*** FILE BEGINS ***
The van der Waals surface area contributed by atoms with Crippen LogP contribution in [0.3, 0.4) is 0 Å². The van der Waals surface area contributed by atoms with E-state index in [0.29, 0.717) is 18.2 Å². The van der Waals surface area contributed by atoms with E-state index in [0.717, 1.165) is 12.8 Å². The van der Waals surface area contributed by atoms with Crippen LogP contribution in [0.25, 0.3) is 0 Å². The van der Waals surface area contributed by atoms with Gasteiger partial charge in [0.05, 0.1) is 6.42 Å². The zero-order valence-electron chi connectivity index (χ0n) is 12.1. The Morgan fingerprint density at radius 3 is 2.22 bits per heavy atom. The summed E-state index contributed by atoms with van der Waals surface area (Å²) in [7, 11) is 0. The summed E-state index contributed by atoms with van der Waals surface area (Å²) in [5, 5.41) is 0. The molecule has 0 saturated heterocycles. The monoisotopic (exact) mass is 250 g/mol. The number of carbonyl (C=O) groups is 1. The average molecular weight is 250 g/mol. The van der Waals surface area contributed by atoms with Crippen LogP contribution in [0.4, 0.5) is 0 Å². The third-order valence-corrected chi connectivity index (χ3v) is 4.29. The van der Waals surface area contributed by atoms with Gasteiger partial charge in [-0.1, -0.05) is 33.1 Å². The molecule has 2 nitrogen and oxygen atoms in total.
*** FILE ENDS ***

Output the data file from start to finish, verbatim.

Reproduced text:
The van der Waals surface area contributed by atoms with Crippen LogP contribution in [0.3, 0.4) is 0 Å². The van der Waals surface area contributed by atoms with E-state index in [0.29, 0.717) is 18.2 Å². The van der Waals surface area contributed by atoms with E-state index in [0.717, 1.165) is 12.8 Å². The van der Waals surface area contributed by atoms with Crippen LogP contribution in [0.25, 0.3) is 0 Å². The van der Waals surface area contributed by atoms with Gasteiger partial charge in [0.05, 0.1) is 6.42 Å². The zero-order valence-electron chi connectivity index (χ0n) is 12.1. The Morgan fingerprint density at radius 3 is 2.22 bits per heavy atom. The summed E-state index contributed by atoms with van der Waals surface area (Å²) in [7, 11) is 0. The summed E-state index contributed by atoms with van der Waals surface area (Å²) in [5, 5.41) is 0. The molecule has 0 saturated heterocycles. The monoisotopic (exact) mass is 250 g/mol. The number of carbonyl (C=O) groups is 1. The average molecular weight is 250 g/mol. The van der Waals surface area contributed by atoms with Crippen LogP contribution in [0.4, 0.5) is 0 Å². The third-order valence-corrected chi connectivity index (χ3v) is 4.29. The van der Waals surface area contributed by atoms with Gasteiger partial charge in [-0.1, -0.05) is 33.1 Å². The molecule has 2 nitrogen and oxygen atoms in total.